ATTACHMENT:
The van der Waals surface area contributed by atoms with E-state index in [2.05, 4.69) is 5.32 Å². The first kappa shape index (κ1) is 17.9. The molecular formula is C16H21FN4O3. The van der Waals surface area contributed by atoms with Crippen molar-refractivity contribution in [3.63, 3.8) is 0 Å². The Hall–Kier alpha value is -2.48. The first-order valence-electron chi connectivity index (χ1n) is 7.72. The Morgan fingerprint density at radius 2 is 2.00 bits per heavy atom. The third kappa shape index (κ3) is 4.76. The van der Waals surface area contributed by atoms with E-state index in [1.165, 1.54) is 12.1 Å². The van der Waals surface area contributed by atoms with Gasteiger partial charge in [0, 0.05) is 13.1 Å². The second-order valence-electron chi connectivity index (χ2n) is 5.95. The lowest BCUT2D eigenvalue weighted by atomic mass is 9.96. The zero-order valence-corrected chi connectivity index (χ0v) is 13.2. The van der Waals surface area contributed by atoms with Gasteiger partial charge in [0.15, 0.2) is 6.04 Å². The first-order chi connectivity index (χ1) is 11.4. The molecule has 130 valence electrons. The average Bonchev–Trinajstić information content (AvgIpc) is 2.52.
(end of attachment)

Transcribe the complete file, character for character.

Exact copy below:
The van der Waals surface area contributed by atoms with E-state index in [2.05, 4.69) is 5.32 Å². The first kappa shape index (κ1) is 17.9. The molecular formula is C16H21FN4O3. The van der Waals surface area contributed by atoms with Crippen molar-refractivity contribution in [3.63, 3.8) is 0 Å². The Hall–Kier alpha value is -2.48. The first-order valence-electron chi connectivity index (χ1n) is 7.72. The Morgan fingerprint density at radius 2 is 2.00 bits per heavy atom. The third kappa shape index (κ3) is 4.76. The van der Waals surface area contributed by atoms with E-state index in [1.165, 1.54) is 12.1 Å². The van der Waals surface area contributed by atoms with Gasteiger partial charge in [0, 0.05) is 13.1 Å². The second-order valence-electron chi connectivity index (χ2n) is 5.95. The lowest BCUT2D eigenvalue weighted by atomic mass is 9.96. The zero-order valence-corrected chi connectivity index (χ0v) is 13.2. The van der Waals surface area contributed by atoms with Gasteiger partial charge in [0.15, 0.2) is 6.04 Å². The first-order chi connectivity index (χ1) is 11.4. The molecule has 130 valence electrons. The average Bonchev–Trinajstić information content (AvgIpc) is 2.52.